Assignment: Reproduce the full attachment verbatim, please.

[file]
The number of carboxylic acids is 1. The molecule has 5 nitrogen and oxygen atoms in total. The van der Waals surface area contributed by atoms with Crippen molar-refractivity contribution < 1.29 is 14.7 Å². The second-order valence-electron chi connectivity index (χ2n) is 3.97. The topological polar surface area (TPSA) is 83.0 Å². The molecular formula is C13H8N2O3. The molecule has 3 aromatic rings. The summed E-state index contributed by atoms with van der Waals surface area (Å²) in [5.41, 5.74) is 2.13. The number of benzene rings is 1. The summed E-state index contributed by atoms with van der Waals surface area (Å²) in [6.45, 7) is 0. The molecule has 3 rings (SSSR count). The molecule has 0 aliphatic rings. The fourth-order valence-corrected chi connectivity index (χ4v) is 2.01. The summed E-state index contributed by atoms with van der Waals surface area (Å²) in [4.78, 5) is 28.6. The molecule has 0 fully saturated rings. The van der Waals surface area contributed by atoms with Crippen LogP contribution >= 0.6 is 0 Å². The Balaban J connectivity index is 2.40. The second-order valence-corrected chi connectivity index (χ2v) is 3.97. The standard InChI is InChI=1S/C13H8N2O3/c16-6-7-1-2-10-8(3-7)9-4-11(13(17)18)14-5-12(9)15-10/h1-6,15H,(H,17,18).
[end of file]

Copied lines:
The number of carboxylic acids is 1. The molecule has 5 nitrogen and oxygen atoms in total. The van der Waals surface area contributed by atoms with Crippen molar-refractivity contribution < 1.29 is 14.7 Å². The second-order valence-electron chi connectivity index (χ2n) is 3.97. The topological polar surface area (TPSA) is 83.0 Å². The molecular formula is C13H8N2O3. The molecule has 3 aromatic rings. The summed E-state index contributed by atoms with van der Waals surface area (Å²) in [5.41, 5.74) is 2.13. The number of benzene rings is 1. The summed E-state index contributed by atoms with van der Waals surface area (Å²) in [6.45, 7) is 0. The molecule has 3 rings (SSSR count). The molecule has 0 aliphatic rings. The fourth-order valence-corrected chi connectivity index (χ4v) is 2.01. The summed E-state index contributed by atoms with van der Waals surface area (Å²) in [4.78, 5) is 28.6. The molecule has 0 fully saturated rings. The van der Waals surface area contributed by atoms with Crippen LogP contribution >= 0.6 is 0 Å². The Balaban J connectivity index is 2.40. The second-order valence-corrected chi connectivity index (χ2v) is 3.97. The standard InChI is InChI=1S/C13H8N2O3/c16-6-7-1-2-10-8(3-7)9-4-11(13(17)18)14-5-12(9)15-10/h1-6,15H,(H,17,18).